COVID-19 Omicron Variant's Symptoms Are Similar to the Common Cold
As the U.S. prepares to face another wave of the COVID-19 pandemic due to a more transmissible variant, one might think that we are better prepared. However, since the Omicron variant is not exhibiting the same symptoms, the disease presentation has changed, Vox reported.
As the infections caused by the Omicron variant dampens holiday plans for people at large, experts in public health are urging people to take precautions and not take the Omicron variant lightly. Large parts of the population in the U.S.have been vaccinated with at least one dose, the healthcare system knows what to expect, and even has access to effective drugs to tackle the disease. However, a new twist in the tale is the way the drastic change in the symptoms that people are exhibiting post an Omicron infection.
In 2020, fever, cough, and loss of sense of smell or taste were the classic symptoms that defined a COVID-19 infection. However, those infected with Omicron have reported symptoms like a runny nose, headache, fatigue, sneezing, and a sore throat, Vox reported, something that was also seen with the Delta variant. While these symptoms might appear to be similar to that of the common cold, usually seen around this time of the year, experts warn against taking them lightly.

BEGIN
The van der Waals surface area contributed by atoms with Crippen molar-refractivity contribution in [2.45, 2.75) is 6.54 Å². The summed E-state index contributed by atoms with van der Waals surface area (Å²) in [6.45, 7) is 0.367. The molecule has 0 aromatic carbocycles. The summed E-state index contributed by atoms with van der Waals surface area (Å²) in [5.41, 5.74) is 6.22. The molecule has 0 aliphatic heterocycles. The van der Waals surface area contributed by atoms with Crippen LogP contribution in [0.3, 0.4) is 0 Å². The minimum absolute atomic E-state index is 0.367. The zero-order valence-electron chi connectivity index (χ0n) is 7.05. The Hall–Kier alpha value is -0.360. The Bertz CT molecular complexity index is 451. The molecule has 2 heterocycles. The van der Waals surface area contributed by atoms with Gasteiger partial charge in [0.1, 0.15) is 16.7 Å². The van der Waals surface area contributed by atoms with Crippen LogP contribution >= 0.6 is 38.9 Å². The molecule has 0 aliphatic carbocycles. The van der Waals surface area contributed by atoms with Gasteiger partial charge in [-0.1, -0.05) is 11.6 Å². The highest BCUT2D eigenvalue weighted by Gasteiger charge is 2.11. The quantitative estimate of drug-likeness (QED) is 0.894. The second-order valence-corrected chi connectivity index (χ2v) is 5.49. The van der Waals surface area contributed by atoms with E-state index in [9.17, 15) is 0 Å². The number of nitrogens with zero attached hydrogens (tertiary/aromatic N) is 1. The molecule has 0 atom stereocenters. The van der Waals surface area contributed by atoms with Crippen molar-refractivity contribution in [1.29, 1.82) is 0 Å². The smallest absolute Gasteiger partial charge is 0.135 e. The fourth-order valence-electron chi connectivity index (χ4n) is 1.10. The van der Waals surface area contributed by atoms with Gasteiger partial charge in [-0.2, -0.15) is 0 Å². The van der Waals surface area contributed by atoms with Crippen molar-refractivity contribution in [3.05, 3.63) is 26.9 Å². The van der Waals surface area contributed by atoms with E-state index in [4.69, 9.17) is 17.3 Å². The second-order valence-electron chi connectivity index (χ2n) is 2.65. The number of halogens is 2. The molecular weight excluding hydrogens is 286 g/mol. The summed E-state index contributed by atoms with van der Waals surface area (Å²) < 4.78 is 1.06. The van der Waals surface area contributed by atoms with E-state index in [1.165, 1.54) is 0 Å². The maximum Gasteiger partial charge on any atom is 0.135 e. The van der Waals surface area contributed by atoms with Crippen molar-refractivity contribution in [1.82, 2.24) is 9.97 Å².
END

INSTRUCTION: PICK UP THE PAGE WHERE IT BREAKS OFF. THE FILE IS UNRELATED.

The report is based on preliminary data collected from a limited number of individuals that's less than 200 in the U.K. with a mobile app where individuals self-reported their symptoms. They found resonance with another small-sized cohort in Norway that also saw Omicron-related infections. While both these groups consisted of vaccinated individuals, less than half of the people showed the classic symptoms, Vox reported, making it easier to dismiss the infection as a common cold and aid in its further spread.
According to the Vox report, severe illnesses also begin with mild symptoms, and given that the variant spreads far faster than the Delta variant, it could quickly reach a scale that could overwhelm the healthcare system. The similarity with cold-like symptoms makes it critical to test individuals early to halt the spread of the virus and also treat the disease in its early stages, Vox reported.
According to the U.S. Center for Disease Control and Prevention (CDC), there are still many unknowns about the Omicron variant. However, vaccines are still useful in preventing severe illness, hospitalization, and death while masks are effective against all variants.